I work with computers and on the internet every day, almost exclusively. This is true for most astronomers. So it is rare that I reflect upon how amazing what I am able to do really is. But today was one of those days where it hit me how crucial the internet is to modern astronomy.
When I got to work this morning, I had an email from the observers at the Hobby-Eberly Telescope, located at McDonald Observatory in west Texas. Over the weekend, they had taken some data for me. So, using the internet, I was able to download the data from 800 miles away. Here I had data, and I didn't have to drive 8 hours through the deserts and plains of Texas, nor did I have to stay up all night, nor did I have to worry about the weather. It was almost like magic.
Later this afternoon, I spoke via VoIP (voice over IP, or internet telephone), with a colleague in Australia, where it was Tuesday morning. I had briefly examined the data from the telescope and emailed him the results, and he wanted to chat about it. Even just a few years ago, it would have taken a couple of days to complete this exchange, by the time we sent emails to set up a time for a phone chat. And just 20 years ago the data would have had to travel by airmail. So, in a span of 8 hours, we managed to accomplish what would have taken days or weeks just a few years ago!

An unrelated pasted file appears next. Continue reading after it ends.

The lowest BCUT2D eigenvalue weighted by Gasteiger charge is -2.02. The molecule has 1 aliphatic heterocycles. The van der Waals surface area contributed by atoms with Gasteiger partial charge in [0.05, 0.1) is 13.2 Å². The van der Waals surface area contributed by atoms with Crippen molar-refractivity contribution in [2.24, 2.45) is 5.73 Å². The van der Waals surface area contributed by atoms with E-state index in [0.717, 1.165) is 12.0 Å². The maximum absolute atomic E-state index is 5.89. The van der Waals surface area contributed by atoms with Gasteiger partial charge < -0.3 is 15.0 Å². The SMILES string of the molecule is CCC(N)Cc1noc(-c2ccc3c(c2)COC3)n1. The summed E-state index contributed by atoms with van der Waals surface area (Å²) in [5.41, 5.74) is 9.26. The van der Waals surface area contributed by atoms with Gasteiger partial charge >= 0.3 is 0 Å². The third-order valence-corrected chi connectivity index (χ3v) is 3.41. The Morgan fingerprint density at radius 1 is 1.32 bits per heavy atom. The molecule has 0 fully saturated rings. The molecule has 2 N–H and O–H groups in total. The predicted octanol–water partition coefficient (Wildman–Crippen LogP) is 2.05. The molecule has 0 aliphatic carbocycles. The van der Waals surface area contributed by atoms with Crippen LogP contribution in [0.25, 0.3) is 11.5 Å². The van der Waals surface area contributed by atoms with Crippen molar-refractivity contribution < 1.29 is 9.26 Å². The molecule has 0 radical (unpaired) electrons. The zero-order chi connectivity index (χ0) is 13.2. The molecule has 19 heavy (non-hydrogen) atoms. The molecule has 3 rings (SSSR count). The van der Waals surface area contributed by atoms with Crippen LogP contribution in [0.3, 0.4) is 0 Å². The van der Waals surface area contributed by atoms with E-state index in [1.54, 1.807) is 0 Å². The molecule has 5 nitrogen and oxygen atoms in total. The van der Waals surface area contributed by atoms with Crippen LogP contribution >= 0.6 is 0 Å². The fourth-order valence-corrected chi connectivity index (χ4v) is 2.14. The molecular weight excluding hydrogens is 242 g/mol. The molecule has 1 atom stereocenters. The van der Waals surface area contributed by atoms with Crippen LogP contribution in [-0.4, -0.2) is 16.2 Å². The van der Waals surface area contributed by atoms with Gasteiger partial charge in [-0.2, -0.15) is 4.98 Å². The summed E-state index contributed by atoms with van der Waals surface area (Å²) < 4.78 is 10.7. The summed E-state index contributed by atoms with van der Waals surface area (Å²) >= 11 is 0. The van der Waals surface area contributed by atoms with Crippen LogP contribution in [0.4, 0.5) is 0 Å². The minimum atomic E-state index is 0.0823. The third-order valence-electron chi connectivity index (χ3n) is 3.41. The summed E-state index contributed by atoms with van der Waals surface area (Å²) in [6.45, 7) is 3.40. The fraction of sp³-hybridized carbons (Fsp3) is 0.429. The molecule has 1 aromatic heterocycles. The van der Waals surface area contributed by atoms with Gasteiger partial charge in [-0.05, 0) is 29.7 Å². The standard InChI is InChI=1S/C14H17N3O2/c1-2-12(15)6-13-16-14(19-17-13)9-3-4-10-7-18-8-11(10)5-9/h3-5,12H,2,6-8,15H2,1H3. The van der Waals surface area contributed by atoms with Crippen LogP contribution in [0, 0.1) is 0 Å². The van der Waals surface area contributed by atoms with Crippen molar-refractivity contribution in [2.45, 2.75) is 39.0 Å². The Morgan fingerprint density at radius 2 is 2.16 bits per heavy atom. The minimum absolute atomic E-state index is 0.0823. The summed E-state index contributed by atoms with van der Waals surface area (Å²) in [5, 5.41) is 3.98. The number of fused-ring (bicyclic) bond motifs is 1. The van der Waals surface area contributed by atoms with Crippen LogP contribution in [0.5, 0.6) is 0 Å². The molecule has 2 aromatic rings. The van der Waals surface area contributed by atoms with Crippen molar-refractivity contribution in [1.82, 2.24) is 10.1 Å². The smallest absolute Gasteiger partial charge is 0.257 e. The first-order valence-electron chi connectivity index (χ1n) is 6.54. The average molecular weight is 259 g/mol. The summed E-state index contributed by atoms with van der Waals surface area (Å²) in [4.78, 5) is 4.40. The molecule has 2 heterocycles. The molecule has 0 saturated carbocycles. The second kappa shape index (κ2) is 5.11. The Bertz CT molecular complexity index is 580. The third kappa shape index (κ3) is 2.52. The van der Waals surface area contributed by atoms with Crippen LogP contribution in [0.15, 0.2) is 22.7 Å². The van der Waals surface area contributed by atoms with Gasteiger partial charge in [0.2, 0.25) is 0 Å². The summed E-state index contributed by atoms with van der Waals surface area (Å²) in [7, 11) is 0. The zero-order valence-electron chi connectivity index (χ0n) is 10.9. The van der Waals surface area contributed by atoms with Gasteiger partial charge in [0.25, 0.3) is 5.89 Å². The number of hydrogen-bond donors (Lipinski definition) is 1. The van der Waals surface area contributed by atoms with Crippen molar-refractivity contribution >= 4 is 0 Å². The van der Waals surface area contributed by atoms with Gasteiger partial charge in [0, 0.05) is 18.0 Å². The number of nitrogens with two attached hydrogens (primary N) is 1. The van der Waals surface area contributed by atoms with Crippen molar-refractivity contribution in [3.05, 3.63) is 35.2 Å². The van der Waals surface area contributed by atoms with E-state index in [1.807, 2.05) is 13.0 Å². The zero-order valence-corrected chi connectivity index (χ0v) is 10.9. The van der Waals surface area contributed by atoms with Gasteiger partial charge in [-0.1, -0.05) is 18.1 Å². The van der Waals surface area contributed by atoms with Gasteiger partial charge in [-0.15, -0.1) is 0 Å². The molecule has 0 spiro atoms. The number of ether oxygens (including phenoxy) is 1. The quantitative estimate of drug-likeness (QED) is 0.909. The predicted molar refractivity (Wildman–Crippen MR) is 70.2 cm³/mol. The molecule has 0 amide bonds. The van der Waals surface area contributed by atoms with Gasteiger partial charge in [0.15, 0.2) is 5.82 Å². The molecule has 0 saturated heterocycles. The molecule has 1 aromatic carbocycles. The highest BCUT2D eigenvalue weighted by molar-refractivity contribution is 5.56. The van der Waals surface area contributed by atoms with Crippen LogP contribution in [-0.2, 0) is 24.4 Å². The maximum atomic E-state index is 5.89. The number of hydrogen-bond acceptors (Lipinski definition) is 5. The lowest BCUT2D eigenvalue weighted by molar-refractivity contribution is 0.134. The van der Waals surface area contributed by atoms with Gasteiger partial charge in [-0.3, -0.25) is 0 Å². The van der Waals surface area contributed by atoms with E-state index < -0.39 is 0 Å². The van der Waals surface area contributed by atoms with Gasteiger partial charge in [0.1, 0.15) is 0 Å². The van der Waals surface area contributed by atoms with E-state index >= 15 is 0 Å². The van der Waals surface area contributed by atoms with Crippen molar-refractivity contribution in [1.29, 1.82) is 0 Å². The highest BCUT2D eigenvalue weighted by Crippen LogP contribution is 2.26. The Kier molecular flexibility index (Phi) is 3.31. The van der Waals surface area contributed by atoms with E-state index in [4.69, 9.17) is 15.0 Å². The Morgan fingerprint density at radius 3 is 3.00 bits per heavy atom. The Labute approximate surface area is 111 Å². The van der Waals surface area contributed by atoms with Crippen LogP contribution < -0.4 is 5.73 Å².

Of course, the downside is that people know when I am slacking (or at least they think they know). If I don't respond to email or answer an IM (instant message) though the computer says I am here, people know I am ignoring them. And sometimes a little sequestration away from the world is what I need to get work done, yet I get blamed for slacking. :) So, if you don't see me post for a few days, know that I am working hard to make the world safe for astronomy, even though I may really be
playing games away from my desk for a few days.